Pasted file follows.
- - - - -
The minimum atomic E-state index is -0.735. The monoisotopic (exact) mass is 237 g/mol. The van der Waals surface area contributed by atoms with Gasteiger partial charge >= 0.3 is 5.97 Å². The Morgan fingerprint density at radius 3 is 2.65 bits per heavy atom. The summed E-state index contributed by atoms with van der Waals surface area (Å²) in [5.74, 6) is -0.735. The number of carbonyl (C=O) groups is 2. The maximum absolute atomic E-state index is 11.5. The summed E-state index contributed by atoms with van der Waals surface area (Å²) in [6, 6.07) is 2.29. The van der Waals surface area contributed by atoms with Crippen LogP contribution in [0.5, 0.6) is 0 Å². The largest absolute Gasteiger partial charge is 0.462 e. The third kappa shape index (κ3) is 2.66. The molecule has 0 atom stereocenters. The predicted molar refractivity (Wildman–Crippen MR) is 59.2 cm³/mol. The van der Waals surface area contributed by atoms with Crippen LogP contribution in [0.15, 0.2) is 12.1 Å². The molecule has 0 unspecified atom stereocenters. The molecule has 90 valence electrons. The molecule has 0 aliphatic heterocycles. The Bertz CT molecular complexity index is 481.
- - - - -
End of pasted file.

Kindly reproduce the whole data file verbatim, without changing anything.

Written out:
The minimum atomic E-state index is -0.735. The monoisotopic (exact) mass is 237 g/mol. The van der Waals surface area contributed by atoms with Gasteiger partial charge >= 0.3 is 5.97 Å². The Morgan fingerprint density at radius 3 is 2.65 bits per heavy atom. The summed E-state index contributed by atoms with van der Waals surface area (Å²) in [5.74, 6) is -0.735. The number of carbonyl (C=O) groups is 2. The maximum absolute atomic E-state index is 11.5. The summed E-state index contributed by atoms with van der Waals surface area (Å²) in [6, 6.07) is 2.29. The van der Waals surface area contributed by atoms with Crippen LogP contribution in [0.5, 0.6) is 0 Å². The largest absolute Gasteiger partial charge is 0.462 e. The third kappa shape index (κ3) is 2.66. The molecule has 0 atom stereocenters. The predicted molar refractivity (Wildman–Crippen MR) is 59.2 cm³/mol. The van der Waals surface area contributed by atoms with Crippen LogP contribution in [0.15, 0.2) is 12.1 Å². The molecule has 0 unspecified atom stereocenters. The molecule has 90 valence electrons. The molecule has 0 aliphatic heterocycles. The Bertz CT molecular complexity index is 481.